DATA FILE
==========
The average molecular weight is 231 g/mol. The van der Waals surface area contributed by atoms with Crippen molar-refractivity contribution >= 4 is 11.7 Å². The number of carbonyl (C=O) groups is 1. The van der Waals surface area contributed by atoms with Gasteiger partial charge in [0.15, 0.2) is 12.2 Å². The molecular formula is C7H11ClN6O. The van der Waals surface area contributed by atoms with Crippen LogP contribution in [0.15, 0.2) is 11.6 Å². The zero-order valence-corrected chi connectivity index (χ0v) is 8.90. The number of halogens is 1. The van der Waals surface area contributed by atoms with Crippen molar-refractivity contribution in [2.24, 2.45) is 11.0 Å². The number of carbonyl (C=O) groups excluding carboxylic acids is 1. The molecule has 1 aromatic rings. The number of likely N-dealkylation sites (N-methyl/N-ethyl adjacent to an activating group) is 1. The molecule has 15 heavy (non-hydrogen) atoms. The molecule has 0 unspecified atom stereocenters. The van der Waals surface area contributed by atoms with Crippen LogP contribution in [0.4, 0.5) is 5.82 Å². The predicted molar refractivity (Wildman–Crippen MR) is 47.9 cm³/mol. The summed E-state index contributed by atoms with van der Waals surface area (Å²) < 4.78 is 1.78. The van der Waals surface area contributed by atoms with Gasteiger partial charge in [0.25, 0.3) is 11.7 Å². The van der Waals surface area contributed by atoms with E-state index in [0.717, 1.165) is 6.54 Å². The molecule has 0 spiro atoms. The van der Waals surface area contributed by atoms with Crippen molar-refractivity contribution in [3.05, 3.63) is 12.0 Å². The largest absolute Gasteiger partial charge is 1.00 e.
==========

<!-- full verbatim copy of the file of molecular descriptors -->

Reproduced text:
The average molecular weight is 231 g/mol. The van der Waals surface area contributed by atoms with Crippen molar-refractivity contribution >= 4 is 11.7 Å². The number of carbonyl (C=O) groups is 1. The van der Waals surface area contributed by atoms with Gasteiger partial charge in [0.15, 0.2) is 12.2 Å². The molecular formula is C7H11ClN6O. The van der Waals surface area contributed by atoms with Crippen LogP contribution in [0.15, 0.2) is 11.6 Å². The zero-order valence-corrected chi connectivity index (χ0v) is 8.90. The number of halogens is 1. The van der Waals surface area contributed by atoms with Crippen molar-refractivity contribution in [2.24, 2.45) is 11.0 Å². The number of carbonyl (C=O) groups excluding carboxylic acids is 1. The molecule has 1 aromatic rings. The number of likely N-dealkylation sites (N-methyl/N-ethyl adjacent to an activating group) is 1. The molecule has 15 heavy (non-hydrogen) atoms. The molecule has 0 unspecified atom stereocenters. The van der Waals surface area contributed by atoms with Crippen LogP contribution in [0.4, 0.5) is 5.82 Å². The predicted molar refractivity (Wildman–Crippen MR) is 47.9 cm³/mol. The summed E-state index contributed by atoms with van der Waals surface area (Å²) < 4.78 is 1.78. The van der Waals surface area contributed by atoms with Gasteiger partial charge in [0.25, 0.3) is 11.7 Å². The van der Waals surface area contributed by atoms with E-state index in [0.717, 1.165) is 6.54 Å². The molecule has 0 spiro atoms. The van der Waals surface area contributed by atoms with Crippen molar-refractivity contribution in [3.05, 3.63) is 12.0 Å². The largest absolute Gasteiger partial charge is 1.00 e.